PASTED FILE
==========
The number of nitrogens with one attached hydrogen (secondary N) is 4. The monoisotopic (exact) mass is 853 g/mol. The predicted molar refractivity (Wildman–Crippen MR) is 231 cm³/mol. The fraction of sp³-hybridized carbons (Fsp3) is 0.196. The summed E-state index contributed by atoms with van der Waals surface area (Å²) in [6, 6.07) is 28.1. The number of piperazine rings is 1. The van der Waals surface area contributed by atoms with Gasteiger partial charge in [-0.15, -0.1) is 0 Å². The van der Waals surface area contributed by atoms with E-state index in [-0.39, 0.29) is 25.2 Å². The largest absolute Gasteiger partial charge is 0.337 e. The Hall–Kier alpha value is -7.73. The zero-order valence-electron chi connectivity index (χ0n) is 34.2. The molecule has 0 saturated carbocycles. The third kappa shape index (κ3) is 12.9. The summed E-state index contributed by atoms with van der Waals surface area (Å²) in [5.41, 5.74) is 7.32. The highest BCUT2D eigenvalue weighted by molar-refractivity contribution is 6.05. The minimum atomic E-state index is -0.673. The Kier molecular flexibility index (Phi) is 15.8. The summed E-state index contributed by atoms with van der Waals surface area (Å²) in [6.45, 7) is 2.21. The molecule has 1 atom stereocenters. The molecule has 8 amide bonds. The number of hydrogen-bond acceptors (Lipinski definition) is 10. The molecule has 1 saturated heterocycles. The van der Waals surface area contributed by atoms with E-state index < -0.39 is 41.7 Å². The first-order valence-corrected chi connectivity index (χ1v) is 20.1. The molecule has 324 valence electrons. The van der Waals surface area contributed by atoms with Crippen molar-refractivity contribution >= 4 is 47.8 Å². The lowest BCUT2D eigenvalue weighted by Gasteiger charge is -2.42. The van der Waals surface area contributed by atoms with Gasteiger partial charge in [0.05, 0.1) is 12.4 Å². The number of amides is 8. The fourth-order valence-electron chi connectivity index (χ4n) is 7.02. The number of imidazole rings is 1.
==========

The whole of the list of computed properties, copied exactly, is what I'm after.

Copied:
The number of nitrogens with one attached hydrogen (secondary N) is 4. The monoisotopic (exact) mass is 853 g/mol. The predicted molar refractivity (Wildman–Crippen MR) is 231 cm³/mol. The fraction of sp³-hybridized carbons (Fsp3) is 0.196. The summed E-state index contributed by atoms with van der Waals surface area (Å²) in [6, 6.07) is 28.1. The number of piperazine rings is 1. The van der Waals surface area contributed by atoms with Gasteiger partial charge in [-0.15, -0.1) is 0 Å². The van der Waals surface area contributed by atoms with E-state index in [-0.39, 0.29) is 25.2 Å². The largest absolute Gasteiger partial charge is 0.337 e. The Hall–Kier alpha value is -7.73. The zero-order valence-electron chi connectivity index (χ0n) is 34.2. The molecule has 0 saturated carbocycles. The third kappa shape index (κ3) is 12.9. The summed E-state index contributed by atoms with van der Waals surface area (Å²) in [5.41, 5.74) is 7.32. The highest BCUT2D eigenvalue weighted by molar-refractivity contribution is 6.05. The minimum atomic E-state index is -0.673. The Kier molecular flexibility index (Phi) is 15.8. The summed E-state index contributed by atoms with van der Waals surface area (Å²) in [6.45, 7) is 2.21. The molecule has 1 atom stereocenters. The molecule has 8 amide bonds. The number of hydrogen-bond acceptors (Lipinski definition) is 10. The molecule has 1 saturated heterocycles. The van der Waals surface area contributed by atoms with E-state index < -0.39 is 41.7 Å². The first-order valence-corrected chi connectivity index (χ1v) is 20.1. The molecule has 324 valence electrons. The van der Waals surface area contributed by atoms with Crippen molar-refractivity contribution >= 4 is 47.8 Å². The lowest BCUT2D eigenvalue weighted by Gasteiger charge is -2.42. The van der Waals surface area contributed by atoms with Gasteiger partial charge in [0.05, 0.1) is 12.4 Å². The number of amides is 8. The fourth-order valence-electron chi connectivity index (χ4n) is 7.02. The number of imidazole rings is 1.